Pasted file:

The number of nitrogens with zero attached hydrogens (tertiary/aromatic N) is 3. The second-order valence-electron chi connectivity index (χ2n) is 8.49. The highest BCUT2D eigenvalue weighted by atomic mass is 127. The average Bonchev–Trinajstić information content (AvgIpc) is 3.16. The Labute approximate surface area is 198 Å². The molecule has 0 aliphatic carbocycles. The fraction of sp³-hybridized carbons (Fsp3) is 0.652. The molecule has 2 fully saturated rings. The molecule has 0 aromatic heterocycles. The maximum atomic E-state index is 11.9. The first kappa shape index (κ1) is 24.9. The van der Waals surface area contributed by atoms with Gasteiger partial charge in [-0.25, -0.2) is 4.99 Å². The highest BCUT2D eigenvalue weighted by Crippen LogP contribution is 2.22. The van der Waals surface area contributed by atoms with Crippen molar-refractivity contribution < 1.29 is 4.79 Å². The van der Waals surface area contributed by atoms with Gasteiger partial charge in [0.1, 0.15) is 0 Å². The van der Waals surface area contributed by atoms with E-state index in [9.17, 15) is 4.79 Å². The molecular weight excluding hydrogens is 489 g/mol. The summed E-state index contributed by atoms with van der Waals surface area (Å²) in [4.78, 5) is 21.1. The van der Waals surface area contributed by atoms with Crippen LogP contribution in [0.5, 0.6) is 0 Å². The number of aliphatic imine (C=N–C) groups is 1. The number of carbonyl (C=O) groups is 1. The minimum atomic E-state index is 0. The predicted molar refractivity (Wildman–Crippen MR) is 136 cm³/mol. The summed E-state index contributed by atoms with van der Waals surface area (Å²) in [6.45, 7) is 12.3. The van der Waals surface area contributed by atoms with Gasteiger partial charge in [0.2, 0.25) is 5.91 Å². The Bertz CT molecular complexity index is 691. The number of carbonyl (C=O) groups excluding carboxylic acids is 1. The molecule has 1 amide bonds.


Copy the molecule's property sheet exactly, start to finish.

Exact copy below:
The number of nitrogens with zero attached hydrogens (tertiary/aromatic N) is 3. The second-order valence-electron chi connectivity index (χ2n) is 8.49. The highest BCUT2D eigenvalue weighted by atomic mass is 127. The average Bonchev–Trinajstić information content (AvgIpc) is 3.16. The Labute approximate surface area is 198 Å². The molecule has 0 aliphatic carbocycles. The fraction of sp³-hybridized carbons (Fsp3) is 0.652. The molecule has 2 fully saturated rings. The molecule has 0 aromatic heterocycles. The maximum atomic E-state index is 11.9. The first kappa shape index (κ1) is 24.9. The van der Waals surface area contributed by atoms with Gasteiger partial charge in [-0.25, -0.2) is 4.99 Å². The highest BCUT2D eigenvalue weighted by Crippen LogP contribution is 2.22. The van der Waals surface area contributed by atoms with Crippen molar-refractivity contribution < 1.29 is 4.79 Å². The van der Waals surface area contributed by atoms with Gasteiger partial charge in [0.1, 0.15) is 0 Å². The van der Waals surface area contributed by atoms with E-state index in [9.17, 15) is 4.79 Å². The molecular weight excluding hydrogens is 489 g/mol. The summed E-state index contributed by atoms with van der Waals surface area (Å²) in [4.78, 5) is 21.1. The van der Waals surface area contributed by atoms with Crippen LogP contribution in [0.5, 0.6) is 0 Å². The number of aliphatic imine (C=N–C) groups is 1. The number of carbonyl (C=O) groups is 1. The minimum atomic E-state index is 0. The predicted molar refractivity (Wildman–Crippen MR) is 136 cm³/mol. The summed E-state index contributed by atoms with van der Waals surface area (Å²) in [6.45, 7) is 12.3. The van der Waals surface area contributed by atoms with Gasteiger partial charge in [0.2, 0.25) is 5.91 Å². The Bertz CT molecular complexity index is 691. The number of carbonyl (C=O) groups excluding carboxylic acids is 1. The molecule has 1 amide bonds.